A couple weeks back we purchased the Riedel Sommeliers Grüner Veltliner glass- after all, what Austrian wine enthusiast could live without one. This signature glass comes packaged in a single tube and sports a signature green stem…for Grüner (green), of course. The glass retails for$106/glass – you know it’s something special.
A quick run through the website shows that Riedel recommends drinking Grüner Veltliner out of a variety of Sauvignon Blanc-Riesling glasses or a Sangiovese glass if you don’t have the GV glass, but after the impromptu and informal taste test we conducted on Thursday night, we’re relatively certain the GV glass is worth it.
We tested the Weingut Meinhard Forstreiter 2009 Grüner Veltliner Kogl Krems DAC ($13/bottle) in the Grüner Veltliner glass against one of the other recommended glasses, the Vinum Extreme Sauvignon Blanc-Riesling glass. The difference was surprisingly obvious- especially in the aroma.
This wine is typically a very straight-forward Grüner Veltliner – high acid, fresh, fruity and with the signature white pepper we’ve all grown to love. Of course, it showed beautifully in the Sauvignon Blanc glass and had we not had our new Grüner Veltliner glass, we would have likely been 100% satisfied with its performance. We did, however, have the Grüner Veltliner glass and the fresh citrus and white pepper were far more evident in the latter glass.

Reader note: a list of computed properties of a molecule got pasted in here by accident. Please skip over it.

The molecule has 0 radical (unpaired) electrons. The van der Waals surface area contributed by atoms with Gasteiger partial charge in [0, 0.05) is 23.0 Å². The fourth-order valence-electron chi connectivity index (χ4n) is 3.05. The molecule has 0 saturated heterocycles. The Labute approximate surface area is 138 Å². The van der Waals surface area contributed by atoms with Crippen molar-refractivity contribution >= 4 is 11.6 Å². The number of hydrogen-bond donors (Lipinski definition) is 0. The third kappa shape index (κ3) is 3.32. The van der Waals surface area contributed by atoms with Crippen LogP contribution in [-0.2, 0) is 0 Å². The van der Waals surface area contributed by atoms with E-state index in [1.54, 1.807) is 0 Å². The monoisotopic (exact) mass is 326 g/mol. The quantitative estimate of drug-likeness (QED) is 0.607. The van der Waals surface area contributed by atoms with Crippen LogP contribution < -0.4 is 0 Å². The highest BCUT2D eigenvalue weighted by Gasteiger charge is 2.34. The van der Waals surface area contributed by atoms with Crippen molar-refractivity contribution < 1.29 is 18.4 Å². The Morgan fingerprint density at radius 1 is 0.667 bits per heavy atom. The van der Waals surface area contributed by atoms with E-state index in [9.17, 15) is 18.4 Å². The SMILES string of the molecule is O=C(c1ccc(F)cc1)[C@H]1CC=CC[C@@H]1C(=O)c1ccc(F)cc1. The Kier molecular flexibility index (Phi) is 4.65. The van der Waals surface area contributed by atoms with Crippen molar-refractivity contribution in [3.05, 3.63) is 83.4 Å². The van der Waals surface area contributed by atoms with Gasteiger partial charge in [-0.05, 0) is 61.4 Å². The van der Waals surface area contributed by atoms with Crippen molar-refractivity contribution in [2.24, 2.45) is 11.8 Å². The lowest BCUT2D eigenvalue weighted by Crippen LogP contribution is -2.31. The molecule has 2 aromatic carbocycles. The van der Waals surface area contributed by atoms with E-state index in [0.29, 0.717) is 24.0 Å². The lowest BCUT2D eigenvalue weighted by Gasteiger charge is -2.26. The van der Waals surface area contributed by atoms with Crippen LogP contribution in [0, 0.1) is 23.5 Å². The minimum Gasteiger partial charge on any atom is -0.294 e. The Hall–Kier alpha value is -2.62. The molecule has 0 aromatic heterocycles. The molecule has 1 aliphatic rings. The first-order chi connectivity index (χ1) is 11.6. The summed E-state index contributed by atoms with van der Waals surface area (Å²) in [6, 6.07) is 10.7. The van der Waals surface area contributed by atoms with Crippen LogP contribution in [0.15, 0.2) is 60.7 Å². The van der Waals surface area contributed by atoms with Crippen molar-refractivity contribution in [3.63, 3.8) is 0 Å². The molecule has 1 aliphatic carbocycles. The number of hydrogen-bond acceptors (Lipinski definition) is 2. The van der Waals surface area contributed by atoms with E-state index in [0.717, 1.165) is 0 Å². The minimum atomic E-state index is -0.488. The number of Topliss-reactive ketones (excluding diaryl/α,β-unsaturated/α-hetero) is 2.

It’s important to note that a pair of the Sauvignon Blanc glasses averages at $66 – which means the Sauvignon Blanc glass is almost one third the cost. Of course, price doesn’t always designate quality, but it’s an important consideration.
So other than price, why might this difference have occurred? Well, for one the Grüner Veltliner glass is a lot taller – both in its stem and in it’s tulip-shaped glass. It is also far more tapered at the top which would account for the inherent presence of the aromas. As far as taste, like on the nose the flavors were more vibrant and begging to be tasted rather than just exceptionally eager.
Of course, we are not proposing that everyone run out and buy their own Grüner Veltliner glass (although we’d love it if it meant you were going to drink tons more Grüner!) But now you know – for optimum Grüner enjoyment, spending a little extra might be worth it.